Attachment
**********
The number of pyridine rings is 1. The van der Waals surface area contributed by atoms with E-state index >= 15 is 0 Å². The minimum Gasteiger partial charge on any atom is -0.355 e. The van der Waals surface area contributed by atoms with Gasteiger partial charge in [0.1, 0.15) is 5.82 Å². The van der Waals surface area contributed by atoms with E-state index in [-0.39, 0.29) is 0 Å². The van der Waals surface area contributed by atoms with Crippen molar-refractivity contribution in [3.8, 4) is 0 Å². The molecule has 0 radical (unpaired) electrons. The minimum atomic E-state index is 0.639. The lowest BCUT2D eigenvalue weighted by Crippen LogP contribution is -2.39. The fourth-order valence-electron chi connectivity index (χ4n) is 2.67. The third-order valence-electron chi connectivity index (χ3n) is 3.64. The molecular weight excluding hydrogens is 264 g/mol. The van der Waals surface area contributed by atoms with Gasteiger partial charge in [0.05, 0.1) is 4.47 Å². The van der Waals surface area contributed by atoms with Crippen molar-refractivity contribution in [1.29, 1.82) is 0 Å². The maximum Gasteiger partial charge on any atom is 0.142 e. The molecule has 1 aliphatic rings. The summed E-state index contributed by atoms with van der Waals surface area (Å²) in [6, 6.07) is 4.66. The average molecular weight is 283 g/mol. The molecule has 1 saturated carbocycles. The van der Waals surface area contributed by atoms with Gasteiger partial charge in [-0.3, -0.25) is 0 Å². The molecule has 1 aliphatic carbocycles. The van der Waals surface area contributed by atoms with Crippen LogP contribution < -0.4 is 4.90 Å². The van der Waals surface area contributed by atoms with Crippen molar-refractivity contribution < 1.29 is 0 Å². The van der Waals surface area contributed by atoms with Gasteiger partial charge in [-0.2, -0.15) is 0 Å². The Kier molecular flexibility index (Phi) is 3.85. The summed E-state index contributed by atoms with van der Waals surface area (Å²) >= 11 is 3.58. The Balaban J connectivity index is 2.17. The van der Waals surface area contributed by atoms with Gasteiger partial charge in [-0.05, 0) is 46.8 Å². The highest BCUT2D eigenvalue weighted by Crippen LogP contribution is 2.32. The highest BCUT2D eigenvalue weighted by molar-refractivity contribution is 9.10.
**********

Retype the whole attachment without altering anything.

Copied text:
The number of pyridine rings is 1. The van der Waals surface area contributed by atoms with E-state index >= 15 is 0 Å². The minimum Gasteiger partial charge on any atom is -0.355 e. The van der Waals surface area contributed by atoms with Gasteiger partial charge in [0.1, 0.15) is 5.82 Å². The van der Waals surface area contributed by atoms with E-state index in [-0.39, 0.29) is 0 Å². The van der Waals surface area contributed by atoms with Crippen molar-refractivity contribution in [3.8, 4) is 0 Å². The molecule has 0 radical (unpaired) electrons. The minimum atomic E-state index is 0.639. The lowest BCUT2D eigenvalue weighted by Crippen LogP contribution is -2.39. The fourth-order valence-electron chi connectivity index (χ4n) is 2.67. The third-order valence-electron chi connectivity index (χ3n) is 3.64. The molecular weight excluding hydrogens is 264 g/mol. The van der Waals surface area contributed by atoms with Gasteiger partial charge in [0.05, 0.1) is 4.47 Å². The van der Waals surface area contributed by atoms with Crippen molar-refractivity contribution in [1.29, 1.82) is 0 Å². The maximum Gasteiger partial charge on any atom is 0.142 e. The molecule has 1 aliphatic rings. The summed E-state index contributed by atoms with van der Waals surface area (Å²) in [6, 6.07) is 4.66. The average molecular weight is 283 g/mol. The molecule has 1 saturated carbocycles. The van der Waals surface area contributed by atoms with Gasteiger partial charge in [-0.3, -0.25) is 0 Å². The molecule has 1 aliphatic carbocycles. The van der Waals surface area contributed by atoms with Crippen LogP contribution < -0.4 is 4.90 Å². The van der Waals surface area contributed by atoms with Crippen molar-refractivity contribution < 1.29 is 0 Å². The van der Waals surface area contributed by atoms with Gasteiger partial charge in [-0.2, -0.15) is 0 Å². The Kier molecular flexibility index (Phi) is 3.85. The summed E-state index contributed by atoms with van der Waals surface area (Å²) >= 11 is 3.58. The Balaban J connectivity index is 2.17. The van der Waals surface area contributed by atoms with Gasteiger partial charge in [-0.05, 0) is 46.8 Å². The highest BCUT2D eigenvalue weighted by Crippen LogP contribution is 2.32. The highest BCUT2D eigenvalue weighted by molar-refractivity contribution is 9.10.